The NPRM is also expected to contain detailed instructions for submitting a hearing request within a set timeframe (the “comment period” will be 30-60 days). It’s important to note that the DEA has some level of discretion in granting a hearing, although based on recent public comments from government officials, it’s reasonable to assume that a hearing will be granted. When requesting a hearing, interested parties1 will be permitted to submit written positions (e.g., briefs) to the Administrative Law Judge (ALJ), who will preside over the hearing, giving interested parties the opportunity to provide testimony in support of or in opposition to rescheduling.

ALJ hearings conducted pursuant to formal rulemaking are conducted similarly to federal bench trials. All parties to the ALJ hearing will receive the “record,” meaning a transcript of the testimony and exhibits, in addition to all papers and requests filed. Once the hearings conclude, the DEA will take the public input into consideration for the final rule.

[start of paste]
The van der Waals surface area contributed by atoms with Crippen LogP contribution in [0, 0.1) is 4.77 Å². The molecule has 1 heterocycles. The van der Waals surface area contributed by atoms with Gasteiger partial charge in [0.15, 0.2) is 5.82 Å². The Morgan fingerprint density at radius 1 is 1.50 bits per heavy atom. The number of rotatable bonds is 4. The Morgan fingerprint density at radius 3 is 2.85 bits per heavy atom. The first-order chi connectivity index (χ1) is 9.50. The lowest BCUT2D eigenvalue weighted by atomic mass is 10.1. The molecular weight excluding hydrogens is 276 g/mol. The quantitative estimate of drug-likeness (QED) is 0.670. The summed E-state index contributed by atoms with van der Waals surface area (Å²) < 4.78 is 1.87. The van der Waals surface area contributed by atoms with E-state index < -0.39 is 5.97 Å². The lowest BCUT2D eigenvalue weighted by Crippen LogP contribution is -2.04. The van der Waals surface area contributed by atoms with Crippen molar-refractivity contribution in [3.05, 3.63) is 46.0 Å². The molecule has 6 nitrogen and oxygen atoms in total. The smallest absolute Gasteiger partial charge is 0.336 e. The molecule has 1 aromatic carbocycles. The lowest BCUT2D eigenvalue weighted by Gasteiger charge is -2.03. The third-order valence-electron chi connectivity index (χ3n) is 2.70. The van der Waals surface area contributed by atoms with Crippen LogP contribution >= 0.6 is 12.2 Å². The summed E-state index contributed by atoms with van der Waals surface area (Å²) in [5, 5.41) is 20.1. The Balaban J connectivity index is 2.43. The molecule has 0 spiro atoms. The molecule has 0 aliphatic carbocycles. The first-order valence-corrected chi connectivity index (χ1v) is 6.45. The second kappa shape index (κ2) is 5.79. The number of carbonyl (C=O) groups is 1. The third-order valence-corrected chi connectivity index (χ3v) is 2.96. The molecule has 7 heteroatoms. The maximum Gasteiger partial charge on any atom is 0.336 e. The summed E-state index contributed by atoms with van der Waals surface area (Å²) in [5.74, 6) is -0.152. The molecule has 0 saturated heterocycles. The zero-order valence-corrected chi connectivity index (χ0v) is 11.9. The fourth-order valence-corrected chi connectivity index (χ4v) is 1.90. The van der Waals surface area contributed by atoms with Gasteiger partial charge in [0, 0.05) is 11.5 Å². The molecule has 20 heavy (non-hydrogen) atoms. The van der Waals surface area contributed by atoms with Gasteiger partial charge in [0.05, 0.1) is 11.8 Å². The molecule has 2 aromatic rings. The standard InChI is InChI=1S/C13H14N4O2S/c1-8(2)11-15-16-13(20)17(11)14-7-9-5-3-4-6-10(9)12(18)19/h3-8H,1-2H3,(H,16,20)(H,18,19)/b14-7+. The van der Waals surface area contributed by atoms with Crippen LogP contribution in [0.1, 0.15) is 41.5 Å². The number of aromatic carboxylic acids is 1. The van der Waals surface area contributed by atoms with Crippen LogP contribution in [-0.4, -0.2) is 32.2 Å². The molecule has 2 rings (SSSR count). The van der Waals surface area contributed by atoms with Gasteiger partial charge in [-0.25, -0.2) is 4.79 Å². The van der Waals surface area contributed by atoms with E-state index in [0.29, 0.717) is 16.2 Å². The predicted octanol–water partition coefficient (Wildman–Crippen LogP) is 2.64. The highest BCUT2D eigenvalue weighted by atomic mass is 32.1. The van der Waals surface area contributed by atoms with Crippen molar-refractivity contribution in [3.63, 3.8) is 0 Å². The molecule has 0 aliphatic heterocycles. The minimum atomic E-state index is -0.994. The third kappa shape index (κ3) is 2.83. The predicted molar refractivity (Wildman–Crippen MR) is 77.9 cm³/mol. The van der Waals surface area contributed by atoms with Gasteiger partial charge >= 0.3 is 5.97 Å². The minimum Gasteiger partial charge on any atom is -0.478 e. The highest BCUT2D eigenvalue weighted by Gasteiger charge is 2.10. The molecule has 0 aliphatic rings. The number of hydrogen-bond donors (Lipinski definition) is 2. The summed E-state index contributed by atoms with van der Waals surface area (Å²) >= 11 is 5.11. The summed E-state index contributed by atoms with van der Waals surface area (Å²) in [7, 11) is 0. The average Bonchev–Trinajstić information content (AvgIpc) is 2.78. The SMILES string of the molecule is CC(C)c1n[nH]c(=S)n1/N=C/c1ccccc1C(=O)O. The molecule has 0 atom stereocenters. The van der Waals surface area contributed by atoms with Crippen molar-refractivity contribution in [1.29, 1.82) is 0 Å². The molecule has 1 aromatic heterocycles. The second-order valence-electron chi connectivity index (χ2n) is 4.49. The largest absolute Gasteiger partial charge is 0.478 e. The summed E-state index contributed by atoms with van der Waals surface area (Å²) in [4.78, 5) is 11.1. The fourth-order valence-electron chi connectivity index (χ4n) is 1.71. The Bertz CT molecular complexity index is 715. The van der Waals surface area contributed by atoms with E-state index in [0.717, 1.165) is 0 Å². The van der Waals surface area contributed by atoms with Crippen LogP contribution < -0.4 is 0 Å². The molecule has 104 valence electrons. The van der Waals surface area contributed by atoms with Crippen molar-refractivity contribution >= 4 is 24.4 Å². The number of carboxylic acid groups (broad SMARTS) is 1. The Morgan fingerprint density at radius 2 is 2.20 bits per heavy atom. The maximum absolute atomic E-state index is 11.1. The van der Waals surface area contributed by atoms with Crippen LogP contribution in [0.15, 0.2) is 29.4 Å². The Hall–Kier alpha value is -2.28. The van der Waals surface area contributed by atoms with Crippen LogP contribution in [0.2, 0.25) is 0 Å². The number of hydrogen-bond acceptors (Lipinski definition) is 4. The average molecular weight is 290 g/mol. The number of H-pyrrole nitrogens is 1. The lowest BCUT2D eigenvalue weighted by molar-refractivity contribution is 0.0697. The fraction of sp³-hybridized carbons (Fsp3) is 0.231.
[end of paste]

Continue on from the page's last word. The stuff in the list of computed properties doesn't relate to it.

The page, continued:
Outside of providing testimony and evidence for official hearings and submitting (solicited) comments, the APA prohibits interested parties from communicating with the DEA related to the cannabis rescheduling rule before the rule is finalized.

Final Rule and Judicial Review